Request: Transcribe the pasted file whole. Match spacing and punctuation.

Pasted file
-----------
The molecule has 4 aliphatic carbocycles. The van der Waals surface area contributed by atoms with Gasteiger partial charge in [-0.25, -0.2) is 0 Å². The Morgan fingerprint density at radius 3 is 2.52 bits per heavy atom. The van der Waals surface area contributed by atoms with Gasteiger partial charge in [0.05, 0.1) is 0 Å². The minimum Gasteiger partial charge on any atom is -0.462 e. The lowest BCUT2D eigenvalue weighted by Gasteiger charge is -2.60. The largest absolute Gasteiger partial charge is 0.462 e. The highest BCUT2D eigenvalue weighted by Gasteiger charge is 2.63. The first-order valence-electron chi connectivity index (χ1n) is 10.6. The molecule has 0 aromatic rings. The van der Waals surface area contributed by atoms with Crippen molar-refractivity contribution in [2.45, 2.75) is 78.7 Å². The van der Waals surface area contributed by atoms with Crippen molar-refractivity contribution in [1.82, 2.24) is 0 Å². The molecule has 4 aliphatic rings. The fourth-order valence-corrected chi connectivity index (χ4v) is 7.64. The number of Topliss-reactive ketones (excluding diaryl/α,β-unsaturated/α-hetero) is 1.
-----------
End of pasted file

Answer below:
The molecule has 4 aliphatic carbocycles. The van der Waals surface area contributed by atoms with Gasteiger partial charge in [-0.25, -0.2) is 0 Å². The Morgan fingerprint density at radius 3 is 2.52 bits per heavy atom. The van der Waals surface area contributed by atoms with Gasteiger partial charge in [0.05, 0.1) is 0 Å². The minimum Gasteiger partial charge on any atom is -0.462 e. The lowest BCUT2D eigenvalue weighted by Gasteiger charge is -2.60. The largest absolute Gasteiger partial charge is 0.462 e. The highest BCUT2D eigenvalue weighted by Gasteiger charge is 2.63. The first-order valence-electron chi connectivity index (χ1n) is 10.6. The molecule has 0 aromatic rings. The van der Waals surface area contributed by atoms with Crippen molar-refractivity contribution in [2.45, 2.75) is 78.7 Å². The van der Waals surface area contributed by atoms with Crippen molar-refractivity contribution in [1.82, 2.24) is 0 Å². The molecule has 4 aliphatic rings. The fourth-order valence-corrected chi connectivity index (χ4v) is 7.64. The number of Topliss-reactive ketones (excluding diaryl/α,β-unsaturated/α-hetero) is 1.